That cannot be. Valuations affect long-term returns as a matter of “mathematical certainty,” according to
and many other of the best-informed
Lower returns obviously translate into lower safe withdrawal rates.
Why then do the Old School studies ignore the valuation factor?
Because they can. Because you do not demand better in the investing research you use to develop your investing strategies. Because at times of high valuations most investors want to hear fairy tales that make them feel good rather than genuine research and there are a good number of "researchers" willing to dress up fairy tales with tables and footnotes to meet the demand.
Do you remember that movie Network in which the guy screamed out that “I’m mad as hell and I’m not going to take it anymore!” I hope that the next time we lose a big hunk of our retirement accounts because of the trickery that is frequently passed off as “investing research” we give the sentiment expressed the consideration it deserves.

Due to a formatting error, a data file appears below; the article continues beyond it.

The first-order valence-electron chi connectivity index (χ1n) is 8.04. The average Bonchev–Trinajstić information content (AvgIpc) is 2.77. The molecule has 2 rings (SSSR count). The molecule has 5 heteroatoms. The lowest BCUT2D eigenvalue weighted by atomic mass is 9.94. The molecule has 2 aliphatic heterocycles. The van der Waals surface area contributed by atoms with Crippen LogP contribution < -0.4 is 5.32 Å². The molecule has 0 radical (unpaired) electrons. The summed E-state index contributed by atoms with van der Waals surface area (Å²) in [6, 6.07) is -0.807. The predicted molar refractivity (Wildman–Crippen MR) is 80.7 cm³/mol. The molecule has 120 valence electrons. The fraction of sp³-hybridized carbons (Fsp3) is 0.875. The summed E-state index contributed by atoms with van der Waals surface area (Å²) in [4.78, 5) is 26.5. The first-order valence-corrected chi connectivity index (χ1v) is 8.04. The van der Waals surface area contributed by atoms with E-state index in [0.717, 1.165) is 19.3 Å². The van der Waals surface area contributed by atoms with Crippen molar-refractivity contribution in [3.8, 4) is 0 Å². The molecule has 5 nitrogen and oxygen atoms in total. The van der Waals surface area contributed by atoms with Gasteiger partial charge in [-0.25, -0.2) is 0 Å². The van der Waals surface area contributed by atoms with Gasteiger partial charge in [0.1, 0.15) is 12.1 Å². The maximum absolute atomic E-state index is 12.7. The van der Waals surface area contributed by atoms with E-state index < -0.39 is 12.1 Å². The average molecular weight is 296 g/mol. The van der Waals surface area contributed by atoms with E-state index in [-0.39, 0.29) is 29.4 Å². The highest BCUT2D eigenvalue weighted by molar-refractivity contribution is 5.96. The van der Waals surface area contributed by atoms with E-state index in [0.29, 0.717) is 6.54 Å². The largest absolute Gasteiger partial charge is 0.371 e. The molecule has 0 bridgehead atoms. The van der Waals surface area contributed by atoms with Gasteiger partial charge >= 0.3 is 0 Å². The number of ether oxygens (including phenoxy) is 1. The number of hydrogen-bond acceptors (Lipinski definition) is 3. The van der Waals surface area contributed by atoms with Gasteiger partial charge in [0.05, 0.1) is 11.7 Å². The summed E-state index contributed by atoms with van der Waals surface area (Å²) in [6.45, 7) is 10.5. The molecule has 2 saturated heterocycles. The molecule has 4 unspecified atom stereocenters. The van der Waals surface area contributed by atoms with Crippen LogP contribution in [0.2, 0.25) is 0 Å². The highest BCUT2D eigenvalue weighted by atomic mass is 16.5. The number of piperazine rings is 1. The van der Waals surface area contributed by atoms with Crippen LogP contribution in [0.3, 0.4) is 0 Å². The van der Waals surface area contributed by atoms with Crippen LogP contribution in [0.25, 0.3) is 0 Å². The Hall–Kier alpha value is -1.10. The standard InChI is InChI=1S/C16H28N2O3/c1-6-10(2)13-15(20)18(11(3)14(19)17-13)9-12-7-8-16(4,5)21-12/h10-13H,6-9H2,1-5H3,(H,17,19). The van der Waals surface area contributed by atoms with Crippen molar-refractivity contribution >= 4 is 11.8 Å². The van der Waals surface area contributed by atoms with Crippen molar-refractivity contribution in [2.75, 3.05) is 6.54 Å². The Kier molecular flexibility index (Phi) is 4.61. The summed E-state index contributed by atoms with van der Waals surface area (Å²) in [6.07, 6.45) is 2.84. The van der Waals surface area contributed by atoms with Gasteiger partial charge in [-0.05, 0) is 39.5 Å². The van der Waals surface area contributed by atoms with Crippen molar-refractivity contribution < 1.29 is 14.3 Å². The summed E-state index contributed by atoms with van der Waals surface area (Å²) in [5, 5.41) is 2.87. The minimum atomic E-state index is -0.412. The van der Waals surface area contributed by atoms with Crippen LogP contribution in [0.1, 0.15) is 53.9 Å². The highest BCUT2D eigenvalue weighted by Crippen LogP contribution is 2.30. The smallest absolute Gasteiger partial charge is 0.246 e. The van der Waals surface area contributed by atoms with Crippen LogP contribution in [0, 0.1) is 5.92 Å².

Stock Market Investment Research Trick #7 -- The Create-An-Imaginary-World Trick
The dominant investing model of today is something called the
Efficient Market Theory.
It assumes that investors are rational and that all relevant information is thus incorporated into the stock price that prevails each day. You cannot beat the market because the market knows all and all that is known is reflected in its price, according to this theory.
Has there even been a market in which the assumption in which this theory is rooted applied? Has there ever been a market in which investors set prices rationally rather than by getting caught up in a wild enthusiasm for stocks and then by an equally emotional disillusionment? No, there’s never been one.
So why do many of the people who prepare investing research act as if the Efficient Market Theory provides us a reasonable model by which to understand how stock investing works?